How to manage the paradox — loyalty to the president leavened by rock-ribbed integrity of judgment? It comes down to courage on the part of the attorney general and a willingness by the president to listen respectfully to what he may well not want to hear.

Oliver Wendell Holmes Jr. once opined that in our life as a society ruled by law, a page of history is worth a volume of logic. Experience teaches that even a 21st-century “drain the swamp” president would do well to tweet a little less and listen a little more to the voices of the past — bringing back to mind what President Abraham Lincoln elegantly described as “the mystic chords of memory.”

Trump signs an executive order for border security and immigration enforcement improvements at the Department of Homeland Security in Washington. (Chip Somodevilla/Pool photo via Bloomberg News)
Japanese Prime Minister Shinzo Abe and Trump, along with their wives and two others, attend dinner at Mar-a-Lago. (Carlos Barria/Reuters)
Trump hugs a supporter he invited onstage to speak during a Make America Great Again rally at Orlando Melbourne International Airport in Melbourne, Fla. (Kevin Lamarque/Reuters)
Trump speaks during his first address before a joint session of Congress in the House chamber at the Capitol. (Jabin Botsford/The Washington Post)
German Chancellor Angela Merkel and President Trump hold a joint news conference in the East Room of the White House. (Jabin Botsford/The Washington Post)
Trump and first lady Melania Trump welcome Chinese President Xi Jinping and his wife, Peng Liyuan, to Mar-a-Lago in Palm Beach, Fla. (Jim Watson/AFP via Getty Images)
Members of the first family take part in an egg race during the Easter Egg Roll on the South Lawn of the White House. (Jabin Botsford/The Washington Post)
President Trump displays an executive order reviewing previous National Monument designations made under the Antiquities Act, during a signing ceremony at the Interior Department in Washington. (Kevin Lamarque/Reuters)
President Trump speaks as he presents the Commander-in-Chiefs Trophy to Air Force Academys football team in the Rose Garden. (Jabin Botsford/The Washington Post)
Trump meets with former secretary of state Henry Kissinger in the Oval Office. (Jabin Botsford/The Washington Post)
Trump welcomes Abu Dhabis crown prince, Sheikh Mohamed bin Zayed al-Nahyan, outside the West Wing of the White House. (Jabin Botsford/The Washington Post)
Trump meets with Turkish President Recep Tayyip Erdogan in the Oval Office. (Jabin Botsford/The Washington Post)
Trump, center, holds a sword and sways with traditional dancers during a welcome ceremony at Murabba Palace in Riyadh. (Evan Vucci/AP)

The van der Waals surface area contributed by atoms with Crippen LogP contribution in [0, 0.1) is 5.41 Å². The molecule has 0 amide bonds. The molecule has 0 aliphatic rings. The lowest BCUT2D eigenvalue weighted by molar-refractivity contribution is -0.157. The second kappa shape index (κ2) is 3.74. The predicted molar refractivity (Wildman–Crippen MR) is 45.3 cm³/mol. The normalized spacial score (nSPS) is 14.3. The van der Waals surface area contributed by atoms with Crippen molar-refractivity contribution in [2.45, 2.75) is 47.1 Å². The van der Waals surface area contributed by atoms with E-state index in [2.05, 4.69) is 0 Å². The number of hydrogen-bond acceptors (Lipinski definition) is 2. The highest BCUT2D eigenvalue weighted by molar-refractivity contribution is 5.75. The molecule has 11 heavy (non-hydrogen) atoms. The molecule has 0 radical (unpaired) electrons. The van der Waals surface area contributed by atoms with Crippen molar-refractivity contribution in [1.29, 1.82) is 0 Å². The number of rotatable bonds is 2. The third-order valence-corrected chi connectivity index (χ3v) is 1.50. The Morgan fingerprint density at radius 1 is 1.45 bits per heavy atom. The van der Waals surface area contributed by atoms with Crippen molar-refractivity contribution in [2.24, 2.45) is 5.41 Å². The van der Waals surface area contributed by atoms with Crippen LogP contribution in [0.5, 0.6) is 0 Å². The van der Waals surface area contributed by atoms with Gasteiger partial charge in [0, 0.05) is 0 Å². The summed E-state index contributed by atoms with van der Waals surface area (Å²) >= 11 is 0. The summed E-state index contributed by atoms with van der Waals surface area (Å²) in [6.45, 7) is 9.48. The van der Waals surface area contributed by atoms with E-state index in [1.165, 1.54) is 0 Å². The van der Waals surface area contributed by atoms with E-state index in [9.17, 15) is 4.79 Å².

Christian Jacobs, 6, center, hugs Trump during a Memorial Day ceremony at Arlington National Cemetery. (Matt McClain/The Washington Post)
Trump signs two bills at the White House: the American Law Enforcement Heroes Act of 2017 and Public Safety Officers Benefits Improvement Act. (Jabin Botsford/The Washington Post)
President Trump, center, greets Senate Majority Leader Mitch McConnell (R-Ky.), left, as House Speaker Paul D. Ryan (R-Wis.), right, takes his seat during a meeting with House and Senate leadership in the White House. (Jabin Botsford/The Washington Post)
After arriving in Cincinnati, Trump greets a family whose insurance premiums rose under the Affordable Care Act. (Jonathan Ernst/Reuters)
Trump and Secretary of State Rex Tillerson listen during a Cabinet meeting in the Cabinet Room of the White House in Washington. (Jabin Botsford/The Washington Post)
Trump speaks on the White House South Lawn at a ceremony honoring Clemson Universitys NCAA champion football team. (Jabin Botsford/The Washington Post)
Trump pumps his fist after signing the executive order on Cuba policy at the Manuel Artime Theater in Miami. (Evan Vucci/AP)
President Trump greets visitors outside the White House after returning from Miami. (Jabin Botsford/The Washington Post)
Trump speaks during the technology roundtable. (Jabin Botsford/The Washington Post)
Trump shakes hands with Ukrainian President Petro Poroshenko during a meeting in the Oval Office of the White House. (Jabin Botsford/The Washington Post)
Trump arrives onstage to speak at the U.S. Cellular Center in Cedar Rapids, Iowa. (Susan Walsh/AP)
George Mathew, right, chief executive of Kespry, shows Trump a drone during the event at the White House. (Jabin Botsford/The Washington Post)
President Trump speaks with first lady Melania Trump, Vice President Pence and his wife, Karen, during the Congressional Picnic. (Jabin Botsford/The Washington Post)